Intel to Go Back to the Future with Next-Gen Chip Architecture

 
 
By John G. Spooner  |  Posted 2005-08-12 Email Print this article Print
 
 
 
 
 
 
 

Updated: The chip maker will discuss a new processor architecture in between details on new initiatives for desktops, notebooks, servers and even health care at its Intel Developer Forum.

Intel Corp. will have mobility on its mind at its Intel Developer Forum later this month. Paul Otellini, CEO of the Santa Clara, Calif., chip maker, will kick off the three-day event, to be held starting Aug. 23 at San Franciscos Moscone Center West, with a keynote that will unveil the first details of a new processor architecture the company has been preparing.
Analysts expect that the architecture, which Intel hinted will become the basis for its future desktop, notebook and server chips, will draw heavily from the chipmakers recent experiences with notebook processors.
A dual-core notebook chip dubbed Merom, which Intel has said will arrive late 2006, is expected to be one of the first new architecture chips. Intel typically uses its developer forums or IDFs, which happen twice per year in the United States, to set the tone for its partners for months and often years to come. It uses them to disseminate a wide range of information, including details on its processor road maps, updating its plans for communications chips, such as flash memory, and showing off some of its research projects.
At times, it even discusses new business ventures. Click here to read more about Intels dual-core processors. Given its relatively new "strategy around platforms—which is a big shift for the corporation—were going to be talking about [platforms] and our road maps, going forward, and making sure our partners…are aligned with us," said Rob Chapman, general manager for the Intel Developer Forum, in a briefing with reporters. But the unveiling of a new chip architecture is likely to be the big news from the show. Intel shifts its chip architectures much less frequently than it rolls out new processors. Intel last added a new architecture in 2000, when it introduced NetBurst, giving rise to its Pentium 4. Although Intel declined to share details about the new architecture ahead of the conference—Chapman said only that Intel will offer detailed information, including its product and product platform plans at the IDF—the new architecture is expected to take a turn from NetBurst, whose emphasis was on high clock speed and multimedia, toward energy efficiency and accomplishing more work per given clock cycle, tendencies its Pentium M exhibits. Building its future desktop, notebook and server processor lines on the same basic circuitry will represent a change for Intel as well. Next Page: The Intel P6 architecture.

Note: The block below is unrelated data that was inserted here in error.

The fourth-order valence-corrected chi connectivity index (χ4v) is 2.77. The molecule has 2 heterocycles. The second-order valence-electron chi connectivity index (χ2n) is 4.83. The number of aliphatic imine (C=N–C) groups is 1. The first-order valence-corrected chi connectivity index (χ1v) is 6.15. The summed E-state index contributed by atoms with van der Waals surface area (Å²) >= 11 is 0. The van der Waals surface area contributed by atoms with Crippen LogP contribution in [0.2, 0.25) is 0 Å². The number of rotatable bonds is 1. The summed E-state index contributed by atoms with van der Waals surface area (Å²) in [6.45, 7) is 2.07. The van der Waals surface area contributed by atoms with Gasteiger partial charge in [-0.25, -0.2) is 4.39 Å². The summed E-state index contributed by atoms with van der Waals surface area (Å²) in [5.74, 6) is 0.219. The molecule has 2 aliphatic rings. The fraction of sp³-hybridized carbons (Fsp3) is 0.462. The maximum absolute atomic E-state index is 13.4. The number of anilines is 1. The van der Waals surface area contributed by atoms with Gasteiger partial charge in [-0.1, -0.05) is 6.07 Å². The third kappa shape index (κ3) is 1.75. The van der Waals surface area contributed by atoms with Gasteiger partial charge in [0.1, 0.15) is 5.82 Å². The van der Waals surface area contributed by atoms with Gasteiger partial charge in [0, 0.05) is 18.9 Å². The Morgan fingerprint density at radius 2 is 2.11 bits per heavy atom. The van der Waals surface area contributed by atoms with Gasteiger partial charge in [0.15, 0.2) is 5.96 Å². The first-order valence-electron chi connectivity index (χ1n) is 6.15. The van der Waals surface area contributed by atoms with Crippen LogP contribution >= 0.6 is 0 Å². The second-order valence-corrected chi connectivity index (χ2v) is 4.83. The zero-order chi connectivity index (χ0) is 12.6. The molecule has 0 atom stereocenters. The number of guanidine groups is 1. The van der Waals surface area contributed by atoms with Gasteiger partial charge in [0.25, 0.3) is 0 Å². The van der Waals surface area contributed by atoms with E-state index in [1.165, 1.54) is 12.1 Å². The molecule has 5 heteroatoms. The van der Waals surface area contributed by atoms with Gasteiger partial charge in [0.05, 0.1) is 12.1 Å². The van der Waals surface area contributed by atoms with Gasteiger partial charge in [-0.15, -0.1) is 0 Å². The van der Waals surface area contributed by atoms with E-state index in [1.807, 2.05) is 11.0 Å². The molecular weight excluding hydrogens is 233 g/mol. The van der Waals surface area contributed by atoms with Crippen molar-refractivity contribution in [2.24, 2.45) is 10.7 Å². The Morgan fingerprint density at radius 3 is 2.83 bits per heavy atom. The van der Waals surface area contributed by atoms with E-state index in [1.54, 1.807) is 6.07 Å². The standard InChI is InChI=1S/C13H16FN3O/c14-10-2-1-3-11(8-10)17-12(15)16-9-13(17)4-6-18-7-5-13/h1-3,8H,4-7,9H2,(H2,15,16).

John G. Spooner John G. Spooner, a senior writer for eWeek, chronicles the PC industry, in addition to covering semiconductors and, on occasion, automotive technology. Prior to joining eWeek in 2005, Mr. Spooner spent more than four years as a staff writer for CNET News.com, where he covered computer hardware. He has also worked as a staff writer for ZDNET News.
 
 
 
 
 
 
 

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